New York Hits First Financial Security Regulation Deadline
New York state’s mandatory cybersecurity requirements for financial institutions reached a significant deadline, August 28, whereby covered entities must create a written security policy and appoint a chief information security officer.
The August date marks the end of a 180-day transitional period for the New York State Department of Financial Services cybersecurity regulations, which went into effect on March 1, 2017, required financial institutions to provide minimum cybersecurity standards and report breaches to regulators to limit consumer losses. Covered entities must also limit access privileges to nonpublic data, periodically assess the process, and implement procedures to inform the state regulator within 72 hours of cybersecurity or data security incidents.
New York’s Department of Financial Services regulates numerous financial entities including credit unions, banks, trusts, budget planners, check cashers, money transmitters, licensed lenders, and mortgage brokers. The NYDFS does not have jurisdiction over broker-dealers and registered investment advisors.
The new rules, known as Section 500 or 23 NYCRR 500, applies to financial services companies licensed by New York, but not to nationally chartered institutions. Because this is the first regulator issuing cybersecurity guidelines, it is perhaps a harbinger for other state or national regulators.
The regulations require written policies and procedures, risk assessments, monitoring and testing, audit trails, access controls, application security, third-party service provider cybersecurity standards, encryption, data retention, specific hiring and training practices, incident response planning, notification to the DFS regarding cybersecurity events, and annual compliance certifications.
The first deadline for compliance under the regulations included formation of a written cybersecurity policy and designation of a CISO to oversee and implement its cybersecurity program, policies, and procedures.
Istvan Molnar, compliance specialist at privileged access management firm Balabit, said, “New York State’s Department of Financial Services will require covered entities to comply with the first transitional phase of its cybersecurity standards. Where do these organizations begin?”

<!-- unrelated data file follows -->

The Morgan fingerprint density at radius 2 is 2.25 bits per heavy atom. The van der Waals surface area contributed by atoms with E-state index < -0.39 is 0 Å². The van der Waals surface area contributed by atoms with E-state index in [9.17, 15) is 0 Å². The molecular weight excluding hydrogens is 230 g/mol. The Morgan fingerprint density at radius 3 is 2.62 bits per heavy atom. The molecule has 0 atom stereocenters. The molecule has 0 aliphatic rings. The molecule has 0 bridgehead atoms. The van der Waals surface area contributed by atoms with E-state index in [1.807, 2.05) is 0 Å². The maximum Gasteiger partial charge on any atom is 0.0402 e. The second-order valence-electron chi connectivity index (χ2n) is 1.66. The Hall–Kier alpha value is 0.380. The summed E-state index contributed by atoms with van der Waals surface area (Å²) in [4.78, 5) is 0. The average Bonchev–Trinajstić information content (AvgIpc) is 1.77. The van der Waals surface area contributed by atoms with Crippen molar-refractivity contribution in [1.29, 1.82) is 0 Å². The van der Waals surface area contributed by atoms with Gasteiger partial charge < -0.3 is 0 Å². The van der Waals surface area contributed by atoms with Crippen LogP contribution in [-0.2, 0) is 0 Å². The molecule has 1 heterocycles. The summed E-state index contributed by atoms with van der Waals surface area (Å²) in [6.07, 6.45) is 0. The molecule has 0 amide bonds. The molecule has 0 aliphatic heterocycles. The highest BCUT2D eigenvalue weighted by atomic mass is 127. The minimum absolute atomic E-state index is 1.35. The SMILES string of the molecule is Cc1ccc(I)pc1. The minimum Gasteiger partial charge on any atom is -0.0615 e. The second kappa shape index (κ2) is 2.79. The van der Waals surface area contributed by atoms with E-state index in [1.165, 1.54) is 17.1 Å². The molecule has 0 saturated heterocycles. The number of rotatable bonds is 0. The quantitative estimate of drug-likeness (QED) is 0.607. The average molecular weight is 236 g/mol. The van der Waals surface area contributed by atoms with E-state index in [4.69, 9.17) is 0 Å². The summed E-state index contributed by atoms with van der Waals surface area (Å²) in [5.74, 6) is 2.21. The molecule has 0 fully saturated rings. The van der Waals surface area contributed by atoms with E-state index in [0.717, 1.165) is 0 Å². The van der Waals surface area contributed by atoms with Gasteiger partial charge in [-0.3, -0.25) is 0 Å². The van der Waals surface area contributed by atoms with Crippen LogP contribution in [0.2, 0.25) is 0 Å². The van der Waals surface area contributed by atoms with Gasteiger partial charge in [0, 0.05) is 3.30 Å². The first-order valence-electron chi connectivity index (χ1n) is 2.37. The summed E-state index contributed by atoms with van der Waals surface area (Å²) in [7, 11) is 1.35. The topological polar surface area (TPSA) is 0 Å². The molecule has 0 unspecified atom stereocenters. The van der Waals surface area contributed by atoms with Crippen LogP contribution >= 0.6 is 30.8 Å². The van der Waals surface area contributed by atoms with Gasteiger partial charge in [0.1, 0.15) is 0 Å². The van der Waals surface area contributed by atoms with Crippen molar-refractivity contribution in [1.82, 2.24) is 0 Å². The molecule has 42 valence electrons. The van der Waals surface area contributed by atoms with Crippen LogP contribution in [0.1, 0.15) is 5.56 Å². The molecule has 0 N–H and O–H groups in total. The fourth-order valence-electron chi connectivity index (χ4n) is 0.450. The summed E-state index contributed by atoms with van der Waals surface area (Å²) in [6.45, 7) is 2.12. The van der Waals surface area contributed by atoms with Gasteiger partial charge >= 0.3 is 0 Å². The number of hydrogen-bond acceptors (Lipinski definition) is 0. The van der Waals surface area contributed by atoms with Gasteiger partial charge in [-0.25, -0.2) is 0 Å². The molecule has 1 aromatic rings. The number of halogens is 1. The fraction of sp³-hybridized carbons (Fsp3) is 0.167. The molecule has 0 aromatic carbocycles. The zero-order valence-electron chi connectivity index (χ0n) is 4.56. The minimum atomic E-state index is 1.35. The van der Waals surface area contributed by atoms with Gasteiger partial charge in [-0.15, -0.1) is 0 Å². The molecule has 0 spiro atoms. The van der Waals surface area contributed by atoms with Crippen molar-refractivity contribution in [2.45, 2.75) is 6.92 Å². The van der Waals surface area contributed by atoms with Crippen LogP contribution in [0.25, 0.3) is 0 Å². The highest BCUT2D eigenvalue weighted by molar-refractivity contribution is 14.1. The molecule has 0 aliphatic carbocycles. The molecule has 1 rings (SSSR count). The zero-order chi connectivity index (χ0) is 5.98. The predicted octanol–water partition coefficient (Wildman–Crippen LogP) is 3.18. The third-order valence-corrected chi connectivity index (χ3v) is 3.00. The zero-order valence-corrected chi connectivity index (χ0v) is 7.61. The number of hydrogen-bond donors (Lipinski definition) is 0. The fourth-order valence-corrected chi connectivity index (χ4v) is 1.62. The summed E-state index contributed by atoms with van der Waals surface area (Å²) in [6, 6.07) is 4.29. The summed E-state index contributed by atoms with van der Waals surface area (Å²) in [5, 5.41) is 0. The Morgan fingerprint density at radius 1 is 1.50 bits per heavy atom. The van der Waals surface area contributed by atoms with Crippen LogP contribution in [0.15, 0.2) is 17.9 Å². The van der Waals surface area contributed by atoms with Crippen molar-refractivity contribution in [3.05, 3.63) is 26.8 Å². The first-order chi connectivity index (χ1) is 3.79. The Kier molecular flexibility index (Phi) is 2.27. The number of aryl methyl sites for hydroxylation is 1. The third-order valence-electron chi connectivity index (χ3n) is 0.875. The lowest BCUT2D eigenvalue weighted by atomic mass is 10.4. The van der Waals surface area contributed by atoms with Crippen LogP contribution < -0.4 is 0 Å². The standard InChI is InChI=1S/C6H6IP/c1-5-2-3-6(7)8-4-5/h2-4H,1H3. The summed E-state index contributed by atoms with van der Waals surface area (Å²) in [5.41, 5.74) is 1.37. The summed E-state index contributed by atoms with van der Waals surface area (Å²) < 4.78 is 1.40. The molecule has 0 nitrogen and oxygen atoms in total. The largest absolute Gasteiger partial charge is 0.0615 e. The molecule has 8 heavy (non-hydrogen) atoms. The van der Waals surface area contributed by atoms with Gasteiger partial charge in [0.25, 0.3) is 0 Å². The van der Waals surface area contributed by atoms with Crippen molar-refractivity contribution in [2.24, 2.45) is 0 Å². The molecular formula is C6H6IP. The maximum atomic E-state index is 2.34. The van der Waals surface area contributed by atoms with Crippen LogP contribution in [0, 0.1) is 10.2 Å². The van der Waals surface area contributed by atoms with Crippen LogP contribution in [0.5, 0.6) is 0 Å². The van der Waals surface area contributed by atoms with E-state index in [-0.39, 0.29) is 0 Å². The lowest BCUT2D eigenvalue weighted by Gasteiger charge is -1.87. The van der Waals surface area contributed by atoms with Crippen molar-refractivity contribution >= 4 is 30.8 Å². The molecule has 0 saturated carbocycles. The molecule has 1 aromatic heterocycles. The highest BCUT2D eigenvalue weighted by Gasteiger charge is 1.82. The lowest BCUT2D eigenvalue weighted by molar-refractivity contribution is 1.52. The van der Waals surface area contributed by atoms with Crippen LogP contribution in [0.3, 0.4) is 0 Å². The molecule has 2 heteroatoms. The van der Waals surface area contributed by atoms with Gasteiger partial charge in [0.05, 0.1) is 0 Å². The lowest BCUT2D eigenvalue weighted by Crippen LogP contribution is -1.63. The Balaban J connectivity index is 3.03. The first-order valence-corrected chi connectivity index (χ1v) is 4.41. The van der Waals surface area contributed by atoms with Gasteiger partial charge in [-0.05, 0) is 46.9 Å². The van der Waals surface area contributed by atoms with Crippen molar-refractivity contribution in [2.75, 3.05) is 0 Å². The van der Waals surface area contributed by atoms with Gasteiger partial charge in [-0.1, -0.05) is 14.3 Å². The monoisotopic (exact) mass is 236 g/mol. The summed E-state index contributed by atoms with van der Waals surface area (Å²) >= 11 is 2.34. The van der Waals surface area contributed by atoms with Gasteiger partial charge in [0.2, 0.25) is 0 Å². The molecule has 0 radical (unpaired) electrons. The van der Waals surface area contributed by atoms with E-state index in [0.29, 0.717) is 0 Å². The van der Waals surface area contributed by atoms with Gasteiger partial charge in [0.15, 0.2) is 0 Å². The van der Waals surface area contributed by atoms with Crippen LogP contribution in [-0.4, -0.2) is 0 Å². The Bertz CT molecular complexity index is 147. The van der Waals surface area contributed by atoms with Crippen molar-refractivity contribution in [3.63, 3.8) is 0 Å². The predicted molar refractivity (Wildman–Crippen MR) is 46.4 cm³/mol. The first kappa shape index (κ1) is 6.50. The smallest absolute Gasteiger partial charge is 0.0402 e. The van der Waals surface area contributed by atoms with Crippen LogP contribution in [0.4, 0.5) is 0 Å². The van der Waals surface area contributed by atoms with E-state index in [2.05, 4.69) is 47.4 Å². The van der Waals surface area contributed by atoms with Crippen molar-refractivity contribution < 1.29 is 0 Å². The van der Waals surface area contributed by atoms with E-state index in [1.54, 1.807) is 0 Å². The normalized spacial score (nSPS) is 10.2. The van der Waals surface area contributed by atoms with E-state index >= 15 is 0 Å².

He added, one of the first changes entities must tackle is access privileges (section 500.07 within the guidance) – specifically, limiting access privileges to sensitive data and systems. “This requires periodic audit reviews of user access.”
Molnar noted the regulation does not mention a specific system to put in place, but having a privileged access management system to assist with this need will be critical.
However, baseline privileged access management may not be enough. “A more proactive approach would be to mandate close monitoring and analysis of suppliers’ activities in real-time with more automated tools. Consistent monitoring of users’ behavioral biometrics, such as keyboard characteristics or mouse movements would shorten breach and threat discovery, enabling institutions to avert or minimize breach impacts,” Molnar explained.
New York Governor Andrew Cuomo described the regulation in a statement as the first of its kind in the nation. “New York is the financial capital of the world, and it is critical that we do everything in our power to protect consumers and our financial system from the ever-increasing threat of cyberattacks.”
Cuomo also stated these protections help ensure this industry has the necessary safeguards in place to protect themselves and the New Yorkers they serve from the serious economic harm caused by devastating cybercrimes.